When was the first time you picked up a calligraphy pen?
I was 11 years old! I found Fred Eager’s book, The Italic Way to Beautiful Handwriting, in a bookstore in New York City where I grew up, and it blew my mind. I fell in love with lettering immediately and have not stopped doing calligraphy since then.
What is the best advice you ever received (lettering or otherwise)?
When I was in college, I went to a workshop taught by the musician, Michael Hedges. He told the students that he learned this piece of life changing wisdom from his father: Never be afraid to ask a question. That idea was profound to me, and I took it to heart. This advice has helped me grow so much as a person, artist, and teacher. I’m grateful that I heard this relatively early on in my life.
Why do you letter? What keeps you coming back every day?
I love the feeling of watching beautiful letters coming from the pen in my hand. I happily focus on tiny details and I really enjoy the satisfaction of getting a little better at it the more I do it. I also appreciate the way calligraphy elevates words.
What is your dream project?
My dream project would be to receive a grant to set aside a year for exploring artistic ideas and further developing my voice as an artist, documenting the process along the way, and then putting together my discoveries in a show and/or book of some kind.
What research do you do when learning or starting something new? i.e. a new style or new project.
I draw a lot of inspiration from seeing visual examples of different aspects of the project at hand. I usually start with seeking sources of inspiration, especially if ideas are not coming right away.
Name 3 non-lettering artists who inspire you.
These days I feel enchanted and inspired by Devon Rodriguez (a young portrait artist who draws people on the New York City subway), and Frederick Brosen (a brilliant watercolor artist). My third inspiration is Georgia O’Keeffe, who has been on my list for many years.
What do you aim to say with your work?
I don’t have a particular message, but some keywords that generally describe my artistic intentions include Love, Truth, Depth, Humor, and Beauty.
Why do you teach? What is your teaching ethos/style?
I have been drawn to teaching since I was a little girl. I consider teaching an art form and feel that it is an honor to be in a position to teach people things—particularly art! On the personal level, I enjoy how many parts of my skill set are engaged through teaching and I love getting to know students and helping them inhabit their creative lives more fully and with more self-kindness. My teaching style is holistic—I care about the whole person and believe that the best learning environment is one in which students feel safe, cared about, listened to, and inspired. For me, creating a classroom culture where students feel these things is at the foundation of all the work we do together and is the basis for every class I teach.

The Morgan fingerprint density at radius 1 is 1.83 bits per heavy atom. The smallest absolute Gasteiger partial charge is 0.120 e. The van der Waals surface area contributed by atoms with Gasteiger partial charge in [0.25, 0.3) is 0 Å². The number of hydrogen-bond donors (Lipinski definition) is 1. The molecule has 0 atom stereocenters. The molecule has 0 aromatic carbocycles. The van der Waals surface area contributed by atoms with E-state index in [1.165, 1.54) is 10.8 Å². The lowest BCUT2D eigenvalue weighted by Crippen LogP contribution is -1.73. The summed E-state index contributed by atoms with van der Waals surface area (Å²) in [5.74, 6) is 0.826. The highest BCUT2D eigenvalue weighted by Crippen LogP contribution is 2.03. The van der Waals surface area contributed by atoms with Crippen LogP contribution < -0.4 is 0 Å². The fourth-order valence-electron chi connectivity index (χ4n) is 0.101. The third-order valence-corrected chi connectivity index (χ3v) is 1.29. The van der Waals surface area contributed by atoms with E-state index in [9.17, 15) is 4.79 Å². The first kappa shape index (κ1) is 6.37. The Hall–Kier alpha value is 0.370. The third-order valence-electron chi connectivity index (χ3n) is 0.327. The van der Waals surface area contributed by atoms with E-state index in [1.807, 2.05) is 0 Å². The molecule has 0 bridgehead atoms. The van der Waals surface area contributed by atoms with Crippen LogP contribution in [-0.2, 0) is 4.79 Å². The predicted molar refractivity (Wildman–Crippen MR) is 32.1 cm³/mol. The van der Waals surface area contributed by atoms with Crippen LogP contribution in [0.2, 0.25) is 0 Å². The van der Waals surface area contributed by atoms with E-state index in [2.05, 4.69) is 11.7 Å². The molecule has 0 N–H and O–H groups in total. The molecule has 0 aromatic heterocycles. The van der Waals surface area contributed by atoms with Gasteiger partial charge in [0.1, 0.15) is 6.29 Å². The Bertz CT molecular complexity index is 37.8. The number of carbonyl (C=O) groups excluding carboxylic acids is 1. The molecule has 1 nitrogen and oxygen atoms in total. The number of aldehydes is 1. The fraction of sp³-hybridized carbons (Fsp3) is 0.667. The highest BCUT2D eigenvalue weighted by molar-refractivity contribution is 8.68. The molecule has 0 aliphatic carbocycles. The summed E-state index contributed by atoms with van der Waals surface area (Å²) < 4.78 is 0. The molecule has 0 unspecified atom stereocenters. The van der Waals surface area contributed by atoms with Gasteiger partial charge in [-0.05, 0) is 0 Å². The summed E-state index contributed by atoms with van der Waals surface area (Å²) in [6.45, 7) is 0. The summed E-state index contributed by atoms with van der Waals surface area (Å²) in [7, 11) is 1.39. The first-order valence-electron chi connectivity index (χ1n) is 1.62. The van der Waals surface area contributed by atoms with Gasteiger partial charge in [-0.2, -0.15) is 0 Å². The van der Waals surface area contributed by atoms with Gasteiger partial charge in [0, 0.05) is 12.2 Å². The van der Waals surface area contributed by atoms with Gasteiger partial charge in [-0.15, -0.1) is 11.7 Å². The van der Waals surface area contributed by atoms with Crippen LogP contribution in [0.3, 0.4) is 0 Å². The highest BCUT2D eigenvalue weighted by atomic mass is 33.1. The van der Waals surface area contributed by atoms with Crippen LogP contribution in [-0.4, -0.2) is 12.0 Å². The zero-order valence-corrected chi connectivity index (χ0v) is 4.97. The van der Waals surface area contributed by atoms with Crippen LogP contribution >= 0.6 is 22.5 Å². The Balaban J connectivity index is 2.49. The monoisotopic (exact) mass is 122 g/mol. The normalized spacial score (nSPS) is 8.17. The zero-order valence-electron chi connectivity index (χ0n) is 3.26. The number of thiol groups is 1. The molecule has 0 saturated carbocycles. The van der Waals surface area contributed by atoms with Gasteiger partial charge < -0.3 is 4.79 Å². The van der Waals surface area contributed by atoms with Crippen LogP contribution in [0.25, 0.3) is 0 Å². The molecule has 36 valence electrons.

What is your favorite pastime when not in your studio?
Getting very cozy and comfortable on my couch and enjoying watching movies, reading books, daydreaming, meditating, and relaxing with my husband and cats as the day unfolds. Does that count as a pastime??
What jobs have you done besides being an artist?
Jobs that I have done besides being an artist and teacher of lettering arts include: home educator, professional organizer, teacher of English language to Japanese students, and childbirth educator/birth doula.
You do a wide variety of styles: Classical letterforms, monoline, folded pen, Ben Shahn, etc. Do you approach them all the same way, or does each style create a unique problem to be solved?
I approach all lettering the same way. Regardless of the tool, style, or project, I do my best to first do whatever is needed to put myself in the lettering mindset, then I focus deeply, slow down, and set my intention to do the best work I am capable of doing in any given moment. I keep my focus on growth, learning, inspiration, and the joy of seeing beautiful letters come out of my pen. I see lettering as all one thing.
In your portfolio, you have work in several different languages. Do you speak/read them all? If not, how do you make sure that your writing has the correct meaning?
I am fluent in Japanese and have also studied Spanish and Italian. Any pieces that I have done in another language have been commission work, so I trust that the client has made sure that the meaning is correct, especially because they are the ones familiar with the language of the piece. I’ve never double checked the meaning of text that has been sent to me in another language.